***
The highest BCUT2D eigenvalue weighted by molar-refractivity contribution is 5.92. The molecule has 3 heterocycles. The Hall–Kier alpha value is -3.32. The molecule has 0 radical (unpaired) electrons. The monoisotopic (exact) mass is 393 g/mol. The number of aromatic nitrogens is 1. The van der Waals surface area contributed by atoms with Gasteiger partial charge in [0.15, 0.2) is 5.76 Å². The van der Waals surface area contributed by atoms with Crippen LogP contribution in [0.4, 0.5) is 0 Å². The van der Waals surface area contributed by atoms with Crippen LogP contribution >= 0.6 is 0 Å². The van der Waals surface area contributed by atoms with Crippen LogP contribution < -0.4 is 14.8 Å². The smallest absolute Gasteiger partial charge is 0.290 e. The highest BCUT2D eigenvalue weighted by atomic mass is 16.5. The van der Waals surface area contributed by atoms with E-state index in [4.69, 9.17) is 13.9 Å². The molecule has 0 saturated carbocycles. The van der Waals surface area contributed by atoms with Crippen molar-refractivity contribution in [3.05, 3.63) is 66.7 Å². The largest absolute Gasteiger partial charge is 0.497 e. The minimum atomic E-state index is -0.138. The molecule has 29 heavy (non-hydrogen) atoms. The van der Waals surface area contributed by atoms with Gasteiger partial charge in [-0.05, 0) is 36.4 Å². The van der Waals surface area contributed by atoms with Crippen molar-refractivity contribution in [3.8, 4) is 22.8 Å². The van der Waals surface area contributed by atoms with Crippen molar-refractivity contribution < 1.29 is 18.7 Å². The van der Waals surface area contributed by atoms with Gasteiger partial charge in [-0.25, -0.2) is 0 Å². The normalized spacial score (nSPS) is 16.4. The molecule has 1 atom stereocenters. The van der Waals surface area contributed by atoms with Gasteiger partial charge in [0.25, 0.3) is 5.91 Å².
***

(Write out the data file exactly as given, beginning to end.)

The highest BCUT2D eigenvalue weighted by molar-refractivity contribution is 5.92. The molecule has 3 heterocycles. The Hall–Kier alpha value is -3.32. The molecule has 0 radical (unpaired) electrons. The monoisotopic (exact) mass is 393 g/mol. The number of aromatic nitrogens is 1. The van der Waals surface area contributed by atoms with Gasteiger partial charge in [0.15, 0.2) is 5.76 Å². The van der Waals surface area contributed by atoms with Crippen LogP contribution in [0.4, 0.5) is 0 Å². The van der Waals surface area contributed by atoms with Crippen LogP contribution >= 0.6 is 0 Å². The van der Waals surface area contributed by atoms with Crippen LogP contribution < -0.4 is 14.8 Å². The smallest absolute Gasteiger partial charge is 0.290 e. The highest BCUT2D eigenvalue weighted by atomic mass is 16.5. The van der Waals surface area contributed by atoms with E-state index in [4.69, 9.17) is 13.9 Å². The molecule has 0 saturated carbocycles. The van der Waals surface area contributed by atoms with Crippen molar-refractivity contribution in [3.05, 3.63) is 66.7 Å². The largest absolute Gasteiger partial charge is 0.497 e. The minimum atomic E-state index is -0.138. The molecule has 29 heavy (non-hydrogen) atoms. The van der Waals surface area contributed by atoms with Gasteiger partial charge in [-0.05, 0) is 36.4 Å². The van der Waals surface area contributed by atoms with Crippen molar-refractivity contribution in [3.8, 4) is 22.8 Å². The van der Waals surface area contributed by atoms with Crippen molar-refractivity contribution < 1.29 is 18.7 Å². The van der Waals surface area contributed by atoms with Gasteiger partial charge in [-0.25, -0.2) is 0 Å². The normalized spacial score (nSPS) is 16.4. The molecule has 1 atom stereocenters. The van der Waals surface area contributed by atoms with Gasteiger partial charge in [0.25, 0.3) is 5.91 Å².